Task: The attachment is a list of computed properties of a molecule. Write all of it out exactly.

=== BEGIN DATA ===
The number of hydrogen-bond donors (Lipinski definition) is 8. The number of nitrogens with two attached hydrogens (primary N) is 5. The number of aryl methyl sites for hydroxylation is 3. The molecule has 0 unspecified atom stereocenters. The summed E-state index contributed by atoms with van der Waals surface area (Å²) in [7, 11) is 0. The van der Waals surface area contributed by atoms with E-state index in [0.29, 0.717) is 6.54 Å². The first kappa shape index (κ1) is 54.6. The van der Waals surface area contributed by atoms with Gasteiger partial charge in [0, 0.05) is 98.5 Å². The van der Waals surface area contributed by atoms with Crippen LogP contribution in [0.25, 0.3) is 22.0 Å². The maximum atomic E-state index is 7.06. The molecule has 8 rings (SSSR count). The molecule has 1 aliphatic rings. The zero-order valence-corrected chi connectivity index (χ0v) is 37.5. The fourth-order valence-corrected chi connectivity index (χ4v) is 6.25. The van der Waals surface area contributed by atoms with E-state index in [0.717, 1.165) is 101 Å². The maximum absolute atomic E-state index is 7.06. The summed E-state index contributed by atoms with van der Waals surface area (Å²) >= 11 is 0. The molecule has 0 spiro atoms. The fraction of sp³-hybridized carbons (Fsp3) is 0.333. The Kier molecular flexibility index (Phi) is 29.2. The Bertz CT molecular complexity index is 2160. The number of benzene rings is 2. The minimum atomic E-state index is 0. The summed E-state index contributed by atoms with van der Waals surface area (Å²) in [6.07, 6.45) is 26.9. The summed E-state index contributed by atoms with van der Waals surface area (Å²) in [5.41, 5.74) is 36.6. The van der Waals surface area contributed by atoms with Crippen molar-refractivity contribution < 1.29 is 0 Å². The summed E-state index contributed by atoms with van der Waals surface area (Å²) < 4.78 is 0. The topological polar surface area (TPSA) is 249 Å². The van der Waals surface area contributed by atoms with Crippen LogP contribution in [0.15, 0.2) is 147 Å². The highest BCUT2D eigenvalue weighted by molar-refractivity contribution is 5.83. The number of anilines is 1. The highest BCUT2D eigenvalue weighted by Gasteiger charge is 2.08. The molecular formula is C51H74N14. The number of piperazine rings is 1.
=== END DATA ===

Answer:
The number of hydrogen-bond donors (Lipinski definition) is 8. The number of nitrogens with two attached hydrogens (primary N) is 5. The number of aryl methyl sites for hydroxylation is 3. The molecule has 0 unspecified atom stereocenters. The summed E-state index contributed by atoms with van der Waals surface area (Å²) in [7, 11) is 0. The van der Waals surface area contributed by atoms with E-state index in [0.29, 0.717) is 6.54 Å². The first kappa shape index (κ1) is 54.6. The van der Waals surface area contributed by atoms with Gasteiger partial charge in [0, 0.05) is 98.5 Å². The van der Waals surface area contributed by atoms with Crippen LogP contribution in [0.25, 0.3) is 22.0 Å². The maximum atomic E-state index is 7.06. The molecule has 8 rings (SSSR count). The molecule has 1 aliphatic rings. The zero-order valence-corrected chi connectivity index (χ0v) is 37.5. The fourth-order valence-corrected chi connectivity index (χ4v) is 6.25. The van der Waals surface area contributed by atoms with E-state index in [0.717, 1.165) is 101 Å². The maximum absolute atomic E-state index is 7.06. The summed E-state index contributed by atoms with van der Waals surface area (Å²) >= 11 is 0. The molecule has 0 spiro atoms. The fraction of sp³-hybridized carbons (Fsp3) is 0.333. The Kier molecular flexibility index (Phi) is 29.2. The Bertz CT molecular complexity index is 2160. The number of benzene rings is 2. The minimum atomic E-state index is 0. The summed E-state index contributed by atoms with van der Waals surface area (Å²) in [6.07, 6.45) is 26.9. The summed E-state index contributed by atoms with van der Waals surface area (Å²) in [5.41, 5.74) is 36.6. The van der Waals surface area contributed by atoms with Crippen molar-refractivity contribution < 1.29 is 0 Å². The summed E-state index contributed by atoms with van der Waals surface area (Å²) < 4.78 is 0. The topological polar surface area (TPSA) is 249 Å². The van der Waals surface area contributed by atoms with Crippen LogP contribution in [0.15, 0.2) is 147 Å². The highest BCUT2D eigenvalue weighted by molar-refractivity contribution is 5.83. The number of anilines is 1. The highest BCUT2D eigenvalue weighted by Gasteiger charge is 2.08. The molecular formula is C51H74N14. The number of piperazine rings is 1.